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"Play is invaluable in returning a sense of safety, normalcy, and health." Courtney, KaBOOM! Project Manager
A recent op-ed about the Obama administration's plans to reform how schools are assessed caught our eye this week. In it, a case is made for getting back to the basics: less standardized curriculum, more open discussion and interaction and, of course, more time for play!
During the school day, there should be extended time for play. Research has shown unequivocally that children learn best when they are interested in the material or activity they are learning. Play — from building contraptions to enacting stories to inventing games — can allow children to satisfy their curiosity about the things that interest them in their own way. It can also help them acquire higher-order thinking skills, like generating testable hypotheses, imagining situations from someone else’s perspective and thinking of alternate solutions.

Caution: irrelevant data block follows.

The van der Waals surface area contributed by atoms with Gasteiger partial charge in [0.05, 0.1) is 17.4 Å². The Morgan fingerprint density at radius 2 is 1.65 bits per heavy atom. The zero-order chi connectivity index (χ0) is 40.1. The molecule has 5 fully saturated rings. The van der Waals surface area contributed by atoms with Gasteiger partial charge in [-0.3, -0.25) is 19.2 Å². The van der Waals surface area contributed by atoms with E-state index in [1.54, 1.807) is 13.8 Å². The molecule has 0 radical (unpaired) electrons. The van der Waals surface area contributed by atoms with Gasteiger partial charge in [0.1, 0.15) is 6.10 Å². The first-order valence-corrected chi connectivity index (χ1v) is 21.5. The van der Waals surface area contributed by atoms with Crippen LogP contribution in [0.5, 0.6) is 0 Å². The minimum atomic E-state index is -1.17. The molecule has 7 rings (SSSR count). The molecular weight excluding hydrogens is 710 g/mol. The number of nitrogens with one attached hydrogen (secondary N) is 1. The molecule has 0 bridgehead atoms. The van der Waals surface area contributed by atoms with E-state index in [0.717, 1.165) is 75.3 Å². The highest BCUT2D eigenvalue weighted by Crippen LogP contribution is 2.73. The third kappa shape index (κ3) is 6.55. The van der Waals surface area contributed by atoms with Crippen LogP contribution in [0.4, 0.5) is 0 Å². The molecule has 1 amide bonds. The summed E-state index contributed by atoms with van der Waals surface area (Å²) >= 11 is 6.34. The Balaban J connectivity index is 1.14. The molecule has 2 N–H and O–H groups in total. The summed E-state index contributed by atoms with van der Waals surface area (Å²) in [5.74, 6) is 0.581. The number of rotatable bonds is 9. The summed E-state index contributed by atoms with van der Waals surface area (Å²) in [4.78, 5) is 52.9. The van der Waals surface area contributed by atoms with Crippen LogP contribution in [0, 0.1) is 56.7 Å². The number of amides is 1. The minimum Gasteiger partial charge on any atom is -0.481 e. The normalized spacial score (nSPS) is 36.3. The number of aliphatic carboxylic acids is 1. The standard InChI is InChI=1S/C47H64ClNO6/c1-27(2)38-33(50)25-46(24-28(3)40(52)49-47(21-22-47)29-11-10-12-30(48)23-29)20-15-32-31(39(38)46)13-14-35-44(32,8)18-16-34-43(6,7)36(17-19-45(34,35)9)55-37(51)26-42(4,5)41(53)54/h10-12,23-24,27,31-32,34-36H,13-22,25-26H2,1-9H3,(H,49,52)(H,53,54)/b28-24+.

Read the full letter here: Playing to Learn (The New York Times)
What's your opinion on the current state of education? How much focus would you put on structured versus unstructured learning in schools?